Context: To our knowledge, no prospective studies of the developmental course of early and later diagnosis of autism spectrum disorders from 14 months of age exist. Objective: To examine patterns of development from 14 to 24 months in children with early and later diagnosis of autism spectrum disorders. Design: Prospective, longitudinal design in which 125 infants at high and low risk for autism were tested from age 14 to 36 months. Comprehensive standardized assessments included measures of social, communication, and play behavior. Setting: Testing occurred at a major medical and research institution as part of a large, ongoing longitudinal study. Participants: Low-risk controls (n=18) and siblings of children with autism, grouped on the basis of outcome diagnostic classification at 30 or 36 months: autism spectrum disorders (early diagnosis, n=16; later diagnosis, n=14), broader autism phenotype (n=19), and non-broader autism phenotype (n=58). Main Outcome Measures: Social, communication, and symbolic abilities were assessed. Results: Social, communication, and play behavior in the early-diagnosis group differed from that in all other groups by 14 months of age. By 24 months, the later-diagnosis group differed from the non-autism spectrum disorder groups in social and communication behavior, but not from the early-diagnosis group. Examination of growth trajectories suggests that autism may involve developmental arrest, slowing, or even regression. Conclusion: This study provides insight into different patterns of development of children with early vs later diagnosis of autism spectrum disorders.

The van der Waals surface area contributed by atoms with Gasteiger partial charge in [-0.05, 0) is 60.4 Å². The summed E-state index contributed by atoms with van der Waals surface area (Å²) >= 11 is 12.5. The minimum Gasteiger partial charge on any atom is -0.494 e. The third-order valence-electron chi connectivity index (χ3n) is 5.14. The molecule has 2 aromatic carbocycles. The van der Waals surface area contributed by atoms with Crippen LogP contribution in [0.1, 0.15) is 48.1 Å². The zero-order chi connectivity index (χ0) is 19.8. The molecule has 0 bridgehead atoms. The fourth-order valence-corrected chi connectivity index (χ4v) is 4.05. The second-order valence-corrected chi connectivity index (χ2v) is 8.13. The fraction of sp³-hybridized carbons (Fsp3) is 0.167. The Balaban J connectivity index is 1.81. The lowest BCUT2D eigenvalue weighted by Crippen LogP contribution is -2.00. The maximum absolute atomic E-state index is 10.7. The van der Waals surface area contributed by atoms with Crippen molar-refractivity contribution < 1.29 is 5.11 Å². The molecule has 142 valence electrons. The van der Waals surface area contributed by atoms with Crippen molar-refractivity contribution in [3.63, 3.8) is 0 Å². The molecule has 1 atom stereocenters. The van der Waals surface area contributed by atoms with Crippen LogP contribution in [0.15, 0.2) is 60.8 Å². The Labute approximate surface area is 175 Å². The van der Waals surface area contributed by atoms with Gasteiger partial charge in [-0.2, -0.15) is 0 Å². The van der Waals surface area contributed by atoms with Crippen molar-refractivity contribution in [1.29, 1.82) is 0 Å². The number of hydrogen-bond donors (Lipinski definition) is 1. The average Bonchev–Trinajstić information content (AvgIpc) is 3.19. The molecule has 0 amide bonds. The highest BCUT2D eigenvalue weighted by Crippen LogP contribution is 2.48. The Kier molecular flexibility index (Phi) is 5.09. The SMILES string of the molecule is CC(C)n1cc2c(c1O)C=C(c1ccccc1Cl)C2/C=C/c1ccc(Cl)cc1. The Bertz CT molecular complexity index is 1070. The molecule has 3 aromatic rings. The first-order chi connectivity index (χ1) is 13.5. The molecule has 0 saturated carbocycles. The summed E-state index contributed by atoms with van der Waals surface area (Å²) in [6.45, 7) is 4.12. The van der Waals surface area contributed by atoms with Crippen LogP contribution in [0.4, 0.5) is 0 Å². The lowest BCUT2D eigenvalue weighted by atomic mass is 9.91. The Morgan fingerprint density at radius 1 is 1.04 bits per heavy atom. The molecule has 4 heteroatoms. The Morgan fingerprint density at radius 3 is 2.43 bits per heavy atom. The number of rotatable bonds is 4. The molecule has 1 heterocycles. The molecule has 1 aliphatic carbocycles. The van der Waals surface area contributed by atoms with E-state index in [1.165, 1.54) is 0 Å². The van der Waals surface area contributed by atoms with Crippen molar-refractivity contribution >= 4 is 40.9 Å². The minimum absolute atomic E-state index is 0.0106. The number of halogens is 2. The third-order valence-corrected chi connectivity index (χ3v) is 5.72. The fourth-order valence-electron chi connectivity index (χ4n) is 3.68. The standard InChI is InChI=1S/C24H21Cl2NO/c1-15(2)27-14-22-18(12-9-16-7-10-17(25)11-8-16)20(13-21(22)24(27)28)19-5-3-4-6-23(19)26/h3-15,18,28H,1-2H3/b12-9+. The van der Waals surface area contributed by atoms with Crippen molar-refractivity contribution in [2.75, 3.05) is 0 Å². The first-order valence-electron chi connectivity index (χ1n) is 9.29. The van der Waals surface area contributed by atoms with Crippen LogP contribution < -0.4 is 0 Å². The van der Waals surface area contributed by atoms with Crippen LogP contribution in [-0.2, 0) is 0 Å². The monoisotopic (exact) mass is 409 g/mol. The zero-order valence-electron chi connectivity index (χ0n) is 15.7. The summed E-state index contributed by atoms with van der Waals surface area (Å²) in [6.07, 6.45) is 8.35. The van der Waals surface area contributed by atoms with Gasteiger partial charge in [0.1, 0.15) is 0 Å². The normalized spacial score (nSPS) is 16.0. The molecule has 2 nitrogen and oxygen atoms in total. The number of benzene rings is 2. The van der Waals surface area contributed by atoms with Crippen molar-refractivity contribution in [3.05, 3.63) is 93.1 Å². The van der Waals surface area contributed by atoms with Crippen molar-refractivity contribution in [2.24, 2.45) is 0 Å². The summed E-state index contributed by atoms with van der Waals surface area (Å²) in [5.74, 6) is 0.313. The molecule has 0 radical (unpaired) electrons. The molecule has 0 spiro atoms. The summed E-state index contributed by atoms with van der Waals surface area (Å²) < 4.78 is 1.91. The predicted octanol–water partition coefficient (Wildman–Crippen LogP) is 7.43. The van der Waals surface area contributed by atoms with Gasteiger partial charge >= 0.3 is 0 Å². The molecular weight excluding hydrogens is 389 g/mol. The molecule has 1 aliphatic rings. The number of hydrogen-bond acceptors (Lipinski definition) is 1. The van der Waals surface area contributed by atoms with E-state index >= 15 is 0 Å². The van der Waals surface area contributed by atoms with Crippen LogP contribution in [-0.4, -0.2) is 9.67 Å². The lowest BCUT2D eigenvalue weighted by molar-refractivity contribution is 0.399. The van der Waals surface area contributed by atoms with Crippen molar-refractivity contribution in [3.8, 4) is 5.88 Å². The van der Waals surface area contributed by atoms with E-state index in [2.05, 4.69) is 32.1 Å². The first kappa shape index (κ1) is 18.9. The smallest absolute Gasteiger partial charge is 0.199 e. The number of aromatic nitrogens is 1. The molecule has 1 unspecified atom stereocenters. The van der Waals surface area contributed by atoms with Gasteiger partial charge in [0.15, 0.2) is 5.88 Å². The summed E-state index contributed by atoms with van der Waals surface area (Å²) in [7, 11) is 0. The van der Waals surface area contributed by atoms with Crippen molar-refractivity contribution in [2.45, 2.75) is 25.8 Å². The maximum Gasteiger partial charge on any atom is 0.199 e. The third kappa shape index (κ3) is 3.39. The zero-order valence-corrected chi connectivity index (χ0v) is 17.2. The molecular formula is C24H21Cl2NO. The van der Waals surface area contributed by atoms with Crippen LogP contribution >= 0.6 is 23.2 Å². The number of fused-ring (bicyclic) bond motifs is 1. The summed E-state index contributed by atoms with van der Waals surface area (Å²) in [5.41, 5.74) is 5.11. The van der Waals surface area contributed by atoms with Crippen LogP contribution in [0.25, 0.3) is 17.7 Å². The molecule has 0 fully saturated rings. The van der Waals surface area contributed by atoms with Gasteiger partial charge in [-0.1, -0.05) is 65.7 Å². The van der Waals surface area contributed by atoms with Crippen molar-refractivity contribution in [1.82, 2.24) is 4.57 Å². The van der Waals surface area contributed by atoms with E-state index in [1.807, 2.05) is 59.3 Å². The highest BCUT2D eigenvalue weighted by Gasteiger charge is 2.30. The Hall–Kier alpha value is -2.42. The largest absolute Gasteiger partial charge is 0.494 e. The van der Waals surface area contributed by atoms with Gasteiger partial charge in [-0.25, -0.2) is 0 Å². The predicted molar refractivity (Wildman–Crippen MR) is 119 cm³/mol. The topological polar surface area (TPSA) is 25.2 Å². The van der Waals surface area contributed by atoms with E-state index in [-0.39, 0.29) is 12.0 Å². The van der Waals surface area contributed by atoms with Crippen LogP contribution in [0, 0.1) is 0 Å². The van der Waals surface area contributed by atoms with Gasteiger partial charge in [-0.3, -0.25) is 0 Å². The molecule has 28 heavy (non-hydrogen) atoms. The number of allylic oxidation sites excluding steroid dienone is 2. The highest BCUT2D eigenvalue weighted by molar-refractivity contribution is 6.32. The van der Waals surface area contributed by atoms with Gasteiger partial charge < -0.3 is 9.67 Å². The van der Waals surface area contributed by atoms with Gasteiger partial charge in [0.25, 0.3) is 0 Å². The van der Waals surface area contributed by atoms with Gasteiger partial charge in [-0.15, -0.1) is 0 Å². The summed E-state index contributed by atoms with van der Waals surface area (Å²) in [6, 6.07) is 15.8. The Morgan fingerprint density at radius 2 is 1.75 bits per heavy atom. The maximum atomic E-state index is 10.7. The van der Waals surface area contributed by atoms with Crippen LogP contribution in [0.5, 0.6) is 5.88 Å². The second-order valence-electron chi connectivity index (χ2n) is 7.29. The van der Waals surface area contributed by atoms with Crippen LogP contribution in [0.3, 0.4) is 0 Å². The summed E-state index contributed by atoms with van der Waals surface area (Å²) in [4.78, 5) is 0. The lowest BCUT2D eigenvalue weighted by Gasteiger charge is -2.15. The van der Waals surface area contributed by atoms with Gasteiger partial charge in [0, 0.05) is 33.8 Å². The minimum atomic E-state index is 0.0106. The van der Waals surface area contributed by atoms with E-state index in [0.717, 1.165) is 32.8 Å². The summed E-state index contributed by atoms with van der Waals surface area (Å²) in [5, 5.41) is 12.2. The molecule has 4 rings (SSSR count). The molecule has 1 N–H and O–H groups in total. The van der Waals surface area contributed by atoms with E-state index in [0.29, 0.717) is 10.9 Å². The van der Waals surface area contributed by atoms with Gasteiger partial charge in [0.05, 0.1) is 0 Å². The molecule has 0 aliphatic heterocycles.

ASJC Scopus subject areas
- Arts and Humanities (miscellaneous)
- Psychiatry and Mental health